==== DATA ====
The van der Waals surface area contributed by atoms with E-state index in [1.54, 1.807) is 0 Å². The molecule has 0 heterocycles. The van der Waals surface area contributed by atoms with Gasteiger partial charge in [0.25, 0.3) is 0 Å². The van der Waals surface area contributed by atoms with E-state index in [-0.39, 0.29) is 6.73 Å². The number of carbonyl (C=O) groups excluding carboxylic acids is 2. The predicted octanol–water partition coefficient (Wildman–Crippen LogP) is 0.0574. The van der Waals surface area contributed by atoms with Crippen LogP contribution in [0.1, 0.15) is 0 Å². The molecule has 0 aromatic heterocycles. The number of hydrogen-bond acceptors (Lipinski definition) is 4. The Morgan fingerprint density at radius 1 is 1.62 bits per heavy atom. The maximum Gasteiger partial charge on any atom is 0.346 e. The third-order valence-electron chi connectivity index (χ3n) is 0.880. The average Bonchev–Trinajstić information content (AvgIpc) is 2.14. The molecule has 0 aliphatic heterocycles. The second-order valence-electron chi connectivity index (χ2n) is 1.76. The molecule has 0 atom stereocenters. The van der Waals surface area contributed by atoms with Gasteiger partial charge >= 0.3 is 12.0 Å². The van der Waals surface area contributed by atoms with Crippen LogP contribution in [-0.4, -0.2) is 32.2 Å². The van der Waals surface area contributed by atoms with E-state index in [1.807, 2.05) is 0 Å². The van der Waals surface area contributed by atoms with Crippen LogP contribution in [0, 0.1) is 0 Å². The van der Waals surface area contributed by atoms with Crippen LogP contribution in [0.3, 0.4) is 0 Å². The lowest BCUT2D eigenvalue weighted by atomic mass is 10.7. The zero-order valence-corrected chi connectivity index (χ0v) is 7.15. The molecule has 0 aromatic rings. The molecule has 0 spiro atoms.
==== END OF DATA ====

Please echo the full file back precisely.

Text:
The van der Waals surface area contributed by atoms with E-state index in [1.54, 1.807) is 0 Å². The molecule has 0 heterocycles. The van der Waals surface area contributed by atoms with Gasteiger partial charge in [0.25, 0.3) is 0 Å². The van der Waals surface area contributed by atoms with E-state index in [-0.39, 0.29) is 6.73 Å². The number of carbonyl (C=O) groups excluding carboxylic acids is 2. The predicted octanol–water partition coefficient (Wildman–Crippen LogP) is 0.0574. The van der Waals surface area contributed by atoms with Crippen LogP contribution in [0.1, 0.15) is 0 Å². The molecule has 0 aromatic heterocycles. The number of hydrogen-bond acceptors (Lipinski definition) is 4. The Morgan fingerprint density at radius 1 is 1.62 bits per heavy atom. The maximum Gasteiger partial charge on any atom is 0.346 e. The third-order valence-electron chi connectivity index (χ3n) is 0.880. The average Bonchev–Trinajstić information content (AvgIpc) is 2.14. The molecule has 0 aliphatic heterocycles. The second-order valence-electron chi connectivity index (χ2n) is 1.76. The molecule has 0 atom stereocenters. The van der Waals surface area contributed by atoms with Gasteiger partial charge >= 0.3 is 12.0 Å². The van der Waals surface area contributed by atoms with Crippen LogP contribution in [-0.4, -0.2) is 32.2 Å². The van der Waals surface area contributed by atoms with E-state index in [1.807, 2.05) is 0 Å². The van der Waals surface area contributed by atoms with Crippen LogP contribution in [0, 0.1) is 0 Å². The van der Waals surface area contributed by atoms with Crippen LogP contribution in [0.3, 0.4) is 0 Å². The lowest BCUT2D eigenvalue weighted by atomic mass is 10.7. The zero-order valence-corrected chi connectivity index (χ0v) is 7.15. The molecule has 0 aromatic rings. The molecule has 0 spiro atoms.